moeingads uses balanced binary Merkle tree whose leave count is $2^N$,. If the count of entries is not $2^N$, we just add null entries for padding, concepturally . In the implementation, we do not really add so many null entries for padding. Instead, we just add at most one null twig and at most one null node at each level. In a null twig, all the active bits are zero and all the leaves are null entries. For a null node, all its descendant (downstream) nodes and twigs are null. The null twig and null nodes are pre-computed in the init() function.

In the following figure. E is a null twig while F and G are null nodes. We do not keep the grey portion in DRAM and hard disk, because these twigs and nodes are all null. Instead, storing E, F and G in DRAM is enough to providing proof for every valid entry.

The edge nodes

In the above figure, the first four twigs are pruned to save space of hard disk. If we discard all the orange portion of the Merkle tree, some entries will be impossible to be proven. So we must still keep the nodes A, B, C and D in DRAM. These nodes are called "edge nodes" because they are at the left edge of the remained tree. A node is an edge node if and only if:

  1. It is the twigRoot of just-pruned twig, i.e., whose twigID is the largest among all pruned twigs.

  2. It has both pruned-descendants and non-pruned-descendants.

If pruning is performed in a block, then the edge nodes must be saved to database when this block commits, to keep data consistency.

Batch sync

The datatree gets changed because of two kinds of operations: appending new entries and deactivating old entries. If we synchronize the Merkle tree after each operation, the amount of computation would be huge. So we prefer to finish all the appending and deactivating operations in a block and then use batch-mode synchronization to make the Merkle tree consistent.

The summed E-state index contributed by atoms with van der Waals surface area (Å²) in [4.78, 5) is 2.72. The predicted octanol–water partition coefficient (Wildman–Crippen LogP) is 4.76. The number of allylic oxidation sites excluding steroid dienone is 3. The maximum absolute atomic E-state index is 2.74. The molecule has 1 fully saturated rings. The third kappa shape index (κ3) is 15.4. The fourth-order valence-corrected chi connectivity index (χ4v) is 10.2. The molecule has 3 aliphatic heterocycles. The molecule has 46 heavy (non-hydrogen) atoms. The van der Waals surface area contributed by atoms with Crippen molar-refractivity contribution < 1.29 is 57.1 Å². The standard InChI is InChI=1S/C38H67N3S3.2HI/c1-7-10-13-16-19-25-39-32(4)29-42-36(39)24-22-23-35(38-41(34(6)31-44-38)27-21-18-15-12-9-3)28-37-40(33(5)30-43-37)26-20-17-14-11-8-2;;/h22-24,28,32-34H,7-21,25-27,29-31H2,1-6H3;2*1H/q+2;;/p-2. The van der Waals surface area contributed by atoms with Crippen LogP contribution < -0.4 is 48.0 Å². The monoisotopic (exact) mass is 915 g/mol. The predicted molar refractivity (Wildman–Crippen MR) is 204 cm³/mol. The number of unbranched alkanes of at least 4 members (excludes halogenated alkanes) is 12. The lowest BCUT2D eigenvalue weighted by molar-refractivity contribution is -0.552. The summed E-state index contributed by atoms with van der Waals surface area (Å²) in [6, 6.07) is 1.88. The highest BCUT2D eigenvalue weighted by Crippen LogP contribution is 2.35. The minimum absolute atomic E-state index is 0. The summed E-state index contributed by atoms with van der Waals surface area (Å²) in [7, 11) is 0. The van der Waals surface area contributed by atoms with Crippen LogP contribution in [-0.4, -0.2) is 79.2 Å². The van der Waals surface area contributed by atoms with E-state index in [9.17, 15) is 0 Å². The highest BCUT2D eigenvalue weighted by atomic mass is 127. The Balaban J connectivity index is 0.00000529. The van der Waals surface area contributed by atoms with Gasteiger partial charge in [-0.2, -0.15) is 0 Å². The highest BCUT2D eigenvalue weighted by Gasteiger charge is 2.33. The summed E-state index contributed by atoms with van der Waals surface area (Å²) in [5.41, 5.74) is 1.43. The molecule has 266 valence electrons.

Synchronization has four steps:

  1. When the left part of the youngest twig is ready to be flushed to hard disk, this 2048-leave tree get synchronized. This synchronization can run multiple times during a block's execution.

  2. When a block finishes execution, the left part of the youngest twig get synchronized.

  3. When a block finishes execution, all the right parts of twigs get synchronized.

  4. When step 2 and 3 finish, the upper level nodes get synchronized.

During step 2, 3 and 4, the hash computations of the same level are independent with each other, so we can run them parallelly.


See indextree/rocks_db.go

RocksDB is a KV database written in C++. It has a Golang binding, which is not so easy to use. Tendermint wraps the binding for easier use. We refined Tendermint's wrapper to support pruning.

RocksDB supports filtering during compaction, which is a unique feature among all the opensource KV databases. We use this feature in indextree.

In moeingads there is a rocksdb database. Both metadb and indextree use it to store some information which is not performance-critical but important for consistency. All the updates generated during one block is kept in one batch, to make sure blocks are atomic. If the batch commits, the block commits. If the batch is discarded, it looks as if the block does not execute at all.


See metadb/metadb.go

We need to store a little meta information when a block finishes its execution. The data size is not large and not performance critical, so we store them in RocksDB.

When moeingads is not properly closed, we should use the information in metadb as guide to recover the other parts of moeingads.

The following data are stored in metadb:

  • CurrHeight: the height of the latest executed block

  • TwigMtFileSize: the size of the twig Merkle tree file when the block at CurrHeight commits.

  • EntryFileSize: the size of the entry file when the block at CurrHeight commits.

  • OldestActiveTwigID: ID of the oldest active twig, i.e., this ID is the smallest among all the active twigs.

  • LastPrunedTwig: ID of the just-pruned twig, i.e., this ID is the largest among all pruned twigs.

  • EdgeNodes: the edge nodes returned by PruneTwigs.

  • MaxSerialNum: the maximum serial number of all the entries. When a new entry is appended, it is increased by one.

  • ActiveEntryCount: the count of all the active entries.

  • IsRunning: whether moeingads is running. When moeingads is initialized, it is set to true. When moeingads is closed properly, it is set to false. If it is found true during initialization, it means moeingads was NOT closed properly, and you should recover the data.

  • TwigHeight: a map whose key is Twig's ID and value is the maximum value of its entries' heights. When moeingads is asked to 'prune till a given height', this map is used to show which twigs can be pruned.